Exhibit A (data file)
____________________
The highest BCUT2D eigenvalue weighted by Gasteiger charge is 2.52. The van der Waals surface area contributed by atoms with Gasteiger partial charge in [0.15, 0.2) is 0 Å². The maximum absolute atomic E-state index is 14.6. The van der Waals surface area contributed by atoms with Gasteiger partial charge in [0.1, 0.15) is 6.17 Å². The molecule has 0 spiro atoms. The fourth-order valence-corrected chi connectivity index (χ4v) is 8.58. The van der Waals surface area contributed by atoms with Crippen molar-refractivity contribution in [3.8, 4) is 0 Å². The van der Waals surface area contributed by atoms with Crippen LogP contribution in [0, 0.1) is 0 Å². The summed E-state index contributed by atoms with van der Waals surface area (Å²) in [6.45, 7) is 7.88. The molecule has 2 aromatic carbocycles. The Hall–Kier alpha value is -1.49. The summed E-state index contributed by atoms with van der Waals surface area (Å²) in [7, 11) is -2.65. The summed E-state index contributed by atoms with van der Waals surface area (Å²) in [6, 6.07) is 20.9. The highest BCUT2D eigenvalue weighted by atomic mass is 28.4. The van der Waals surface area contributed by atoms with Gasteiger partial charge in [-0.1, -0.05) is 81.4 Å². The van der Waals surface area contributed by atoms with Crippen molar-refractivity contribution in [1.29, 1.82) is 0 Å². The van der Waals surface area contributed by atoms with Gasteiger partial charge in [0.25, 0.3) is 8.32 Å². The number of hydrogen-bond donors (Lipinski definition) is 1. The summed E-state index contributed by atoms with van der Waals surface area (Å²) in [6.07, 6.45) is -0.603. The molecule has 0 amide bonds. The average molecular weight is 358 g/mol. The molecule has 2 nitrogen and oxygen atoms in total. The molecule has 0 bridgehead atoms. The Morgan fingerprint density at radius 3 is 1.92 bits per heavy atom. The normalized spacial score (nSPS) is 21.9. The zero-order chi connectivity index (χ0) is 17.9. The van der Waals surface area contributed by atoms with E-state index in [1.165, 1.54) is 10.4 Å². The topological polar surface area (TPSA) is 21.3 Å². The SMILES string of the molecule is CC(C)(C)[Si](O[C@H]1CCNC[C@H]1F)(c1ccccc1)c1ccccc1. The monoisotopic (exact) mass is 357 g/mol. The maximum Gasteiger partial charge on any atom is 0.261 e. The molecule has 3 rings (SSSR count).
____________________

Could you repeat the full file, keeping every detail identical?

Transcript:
The highest BCUT2D eigenvalue weighted by Gasteiger charge is 2.52. The van der Waals surface area contributed by atoms with Gasteiger partial charge in [0.15, 0.2) is 0 Å². The maximum absolute atomic E-state index is 14.6. The van der Waals surface area contributed by atoms with Gasteiger partial charge in [0.1, 0.15) is 6.17 Å². The molecule has 0 spiro atoms. The fourth-order valence-corrected chi connectivity index (χ4v) is 8.58. The van der Waals surface area contributed by atoms with Crippen molar-refractivity contribution in [3.8, 4) is 0 Å². The van der Waals surface area contributed by atoms with Crippen LogP contribution in [0, 0.1) is 0 Å². The summed E-state index contributed by atoms with van der Waals surface area (Å²) in [6.45, 7) is 7.88. The molecule has 2 aromatic carbocycles. The Hall–Kier alpha value is -1.49. The summed E-state index contributed by atoms with van der Waals surface area (Å²) in [7, 11) is -2.65. The summed E-state index contributed by atoms with van der Waals surface area (Å²) in [6, 6.07) is 20.9. The highest BCUT2D eigenvalue weighted by atomic mass is 28.4. The van der Waals surface area contributed by atoms with Gasteiger partial charge in [-0.1, -0.05) is 81.4 Å². The van der Waals surface area contributed by atoms with Crippen molar-refractivity contribution in [1.29, 1.82) is 0 Å². The van der Waals surface area contributed by atoms with Gasteiger partial charge in [0.25, 0.3) is 8.32 Å². The number of hydrogen-bond donors (Lipinski definition) is 1. The summed E-state index contributed by atoms with van der Waals surface area (Å²) in [6.07, 6.45) is -0.603. The molecule has 0 amide bonds. The average molecular weight is 358 g/mol. The molecule has 2 nitrogen and oxygen atoms in total. The molecule has 0 bridgehead atoms. The Morgan fingerprint density at radius 3 is 1.92 bits per heavy atom. The normalized spacial score (nSPS) is 21.9. The zero-order chi connectivity index (χ0) is 17.9. The van der Waals surface area contributed by atoms with E-state index in [1.165, 1.54) is 10.4 Å². The topological polar surface area (TPSA) is 21.3 Å². The SMILES string of the molecule is CC(C)(C)[Si](O[C@H]1CCNC[C@H]1F)(c1ccccc1)c1ccccc1. The monoisotopic (exact) mass is 357 g/mol. The maximum Gasteiger partial charge on any atom is 0.261 e. The molecule has 3 rings (SSSR count).